We are deep in Sorbian territory. But who are the Sorbs (also called the Wends in medieval sources)? An ancient Slavic people, they apparently migrated from further east into these parts in the fifth and sixth centuries, establishing their tribal networks in the forests. Their home is Lausatia, as the Romans called it, predating the German states of Saxony and Brandenburg, as well as a parts of western Poland, in which Lausatia is found today. They were fiercely independent, fighting off the efforts at Christianisation and delaying that process for a good few centuries. They also had to deal with waves of Germanisation and Polonisation. From time to time they have asserted, requested, and temporarily obtained recognition as a distinct political entity. It is worth noting that in recent history the Third Reich denied them any distinct status at all, asserting that they were Germanic and spoke a Slavic-inflected dialect of German. By contrast, during the period of the DDR, their distinct identity was recognised and institutions established – schools, cultural organisations, literary foundations and so on – to preserve and foster Sorbian culture, language and identity. This was in line with communist policy to recognise the autonomy of different ethnic groups. That legacy continues today, with those institutions still providing a basis for Sorbian culture. Even so, as a minority, they struggle to maintain their identity, with the young people typically less than keen to speak the language and follow the customs of their parents. Of course, in their own maturity, that tradition is rediscovered and then they have to deal with their own children.
Their language is Slavic, most closely related to Czech and Polish. Spoken by the older generations, it has its own literary tradition, and is officially recognised by the German state. Thus the region is bilingual. Travellers notice this most readily in the signage, in which the Spree is the Sprjewja, Bautzen is Budyšin, and most names have clear Sorbian origins that have subsequently been Germanised – the one that strikes me is Hoyeswerda, a lightly Germanised Wojerecy. Upper Sorbian (Serbya) is found in the southern, hillier regions (including Herrnhut and its environs), while Lower Sorbian (Serby) is of the river flats, with Cottbus (Chóśebuz) at the centre. Riding through, stopping and pondering, you notice it immediately in the food, the traditional dress, the conical haystacks (that remind me of Transylvania), the flat-bottomed river boats, festivals, and so many other distinct features.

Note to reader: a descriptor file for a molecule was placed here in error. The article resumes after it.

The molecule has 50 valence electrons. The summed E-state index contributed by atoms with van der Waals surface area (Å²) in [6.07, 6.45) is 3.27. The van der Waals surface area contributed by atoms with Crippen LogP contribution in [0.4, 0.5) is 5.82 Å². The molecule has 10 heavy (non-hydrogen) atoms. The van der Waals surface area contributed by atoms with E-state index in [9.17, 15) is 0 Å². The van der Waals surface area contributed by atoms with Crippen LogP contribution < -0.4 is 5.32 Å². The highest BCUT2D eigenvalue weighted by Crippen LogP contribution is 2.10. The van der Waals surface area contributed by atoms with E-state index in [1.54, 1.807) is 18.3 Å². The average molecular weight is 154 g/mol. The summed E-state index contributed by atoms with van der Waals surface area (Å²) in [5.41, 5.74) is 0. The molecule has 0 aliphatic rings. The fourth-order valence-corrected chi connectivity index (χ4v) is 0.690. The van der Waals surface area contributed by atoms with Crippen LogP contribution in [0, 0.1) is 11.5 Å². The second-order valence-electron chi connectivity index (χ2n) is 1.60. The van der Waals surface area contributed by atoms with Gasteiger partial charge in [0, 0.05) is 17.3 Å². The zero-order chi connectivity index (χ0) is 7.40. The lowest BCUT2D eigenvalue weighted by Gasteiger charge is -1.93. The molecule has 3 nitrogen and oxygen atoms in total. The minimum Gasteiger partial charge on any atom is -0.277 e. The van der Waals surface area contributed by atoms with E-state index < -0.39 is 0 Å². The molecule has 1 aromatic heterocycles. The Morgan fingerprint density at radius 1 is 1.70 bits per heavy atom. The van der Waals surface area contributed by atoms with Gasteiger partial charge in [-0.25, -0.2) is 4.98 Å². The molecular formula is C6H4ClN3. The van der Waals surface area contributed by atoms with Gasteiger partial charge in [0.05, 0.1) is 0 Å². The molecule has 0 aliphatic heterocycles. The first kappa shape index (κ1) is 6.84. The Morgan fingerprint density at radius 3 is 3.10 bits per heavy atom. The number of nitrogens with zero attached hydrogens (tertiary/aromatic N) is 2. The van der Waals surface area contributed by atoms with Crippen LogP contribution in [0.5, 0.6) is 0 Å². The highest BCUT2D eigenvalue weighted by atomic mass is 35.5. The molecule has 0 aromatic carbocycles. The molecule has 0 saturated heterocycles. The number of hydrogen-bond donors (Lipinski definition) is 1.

Not only are we deep in Sorbian territory, but we are also deep in the Spreewald (Błota). Here the Spree eases back and relaxes, spreading out over vast river flats of what once was called a swamp, but is now designated as a unique biosphere by UNESCO. Full of canals, pumps, punts, and dykes – for both irrigation and flood mitigation – we find ourselves wheeling through swampland thickly populated by alder trees and then over sandy ground covered in pine. The sand, dumped here over centuries through flooding, has that distinct knack of working its way into every working part of our bikes and making a light crunch, crunch at every turn of the crank.
The Spreewald may be famous in some parts as a tourist destination, which has resulted in well-heeled old fogeys swarming to places like Lübben and Lübbenau. Or indeed, in turning other places into ghost towns in the off-season – as we found when searching for accommodation. It might even be famous as one of the popular locations for the Frei Körper Kultur (FKK), the nudism fostered particularly by the DDR. Often we pass by signs with an arrow, water symbol and FKK upon it.
But it is most famous for its gherkins! Gherkins? Yes indeed. Trucks with massive gherkins plastered on their sides carry loads of the green, pickled cucumbers. A special cycle route called the Gurken-Radweg takes you through all the key locations. The gherkin from these parts is even recognised by the EU as a protected geographical indication (PGI). Why the fuss? Apparently, the secret to the delicate taste of the local gherkins is due not only to the rich, moist soil and local climate, but to a process of pickling that remains secret to all but a score of furtive picklers. I can attest to the quality of the Spreewald gherkin, having consumed vast jars of them over the past few weeks. In fact, the gherkin was one of the few items that did not suffer cutbacks or complete shutdown when the DDR was annexed in 1989.
Today’s ride is not complete without a simple discovery: the word ‘gherkin’ derives from ‘gurken’, from early modern Dutch, and then secondarily from ‘Gurke’, cucumber in German. And today’s ride is not complete without the storks. Turning a corner in the small village of Leibsch, my riding partner whistles and gesticulates wildly towards the sky. Up on a man-made pole in the midst of the village is a vast nest made of sticks, and upon it sits a big white bird with red beak and red legs. Perfectly comfortable with human beings staring away, it performs a series of preens and yawns and handstands and loop-the-loops … At the end of our ride we are to see yet another stork – more than most people in a lifetime. This one is at our lodgings for the night, prancing up and down the river bank and enjoying the local fare of grubs and whatnot for dinner.
Storks may have their comfortable nests provided from village to village, but we are lucky to find any inn open at all. Too early in the season, it seems. The tiny village of Werder is the thankful exception.